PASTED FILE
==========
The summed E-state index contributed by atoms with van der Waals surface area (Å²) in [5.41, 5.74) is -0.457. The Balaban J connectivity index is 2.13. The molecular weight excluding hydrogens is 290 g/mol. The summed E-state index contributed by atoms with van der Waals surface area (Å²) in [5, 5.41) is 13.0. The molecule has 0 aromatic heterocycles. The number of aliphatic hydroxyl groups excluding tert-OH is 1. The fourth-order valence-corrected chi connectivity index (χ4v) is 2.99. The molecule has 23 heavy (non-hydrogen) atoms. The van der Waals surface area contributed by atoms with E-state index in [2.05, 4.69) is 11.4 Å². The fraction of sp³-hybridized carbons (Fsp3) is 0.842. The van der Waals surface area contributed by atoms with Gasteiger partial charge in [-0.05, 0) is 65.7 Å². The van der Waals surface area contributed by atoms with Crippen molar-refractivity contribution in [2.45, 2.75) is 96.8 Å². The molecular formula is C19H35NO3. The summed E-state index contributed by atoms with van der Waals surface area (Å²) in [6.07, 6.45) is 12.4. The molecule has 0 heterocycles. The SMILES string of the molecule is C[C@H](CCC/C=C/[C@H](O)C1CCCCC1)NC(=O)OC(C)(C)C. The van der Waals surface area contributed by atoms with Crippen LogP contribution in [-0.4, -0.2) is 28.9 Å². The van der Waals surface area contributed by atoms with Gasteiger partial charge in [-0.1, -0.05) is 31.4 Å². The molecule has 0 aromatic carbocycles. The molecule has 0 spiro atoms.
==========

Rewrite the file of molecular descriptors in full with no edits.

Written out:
The summed E-state index contributed by atoms with van der Waals surface area (Å²) in [5.41, 5.74) is -0.457. The Balaban J connectivity index is 2.13. The molecular weight excluding hydrogens is 290 g/mol. The summed E-state index contributed by atoms with van der Waals surface area (Å²) in [5, 5.41) is 13.0. The molecule has 0 aromatic heterocycles. The number of aliphatic hydroxyl groups excluding tert-OH is 1. The fourth-order valence-corrected chi connectivity index (χ4v) is 2.99. The molecule has 23 heavy (non-hydrogen) atoms. The van der Waals surface area contributed by atoms with E-state index in [2.05, 4.69) is 11.4 Å². The fraction of sp³-hybridized carbons (Fsp3) is 0.842. The van der Waals surface area contributed by atoms with Gasteiger partial charge in [-0.05, 0) is 65.7 Å². The van der Waals surface area contributed by atoms with Crippen molar-refractivity contribution in [2.45, 2.75) is 96.8 Å². The molecular formula is C19H35NO3. The summed E-state index contributed by atoms with van der Waals surface area (Å²) in [6.07, 6.45) is 12.4. The molecule has 0 heterocycles. The SMILES string of the molecule is C[C@H](CCC/C=C/[C@H](O)C1CCCCC1)NC(=O)OC(C)(C)C. The van der Waals surface area contributed by atoms with Crippen LogP contribution in [-0.4, -0.2) is 28.9 Å². The van der Waals surface area contributed by atoms with Gasteiger partial charge in [-0.1, -0.05) is 31.4 Å². The molecule has 0 aromatic carbocycles. The molecule has 0 spiro atoms.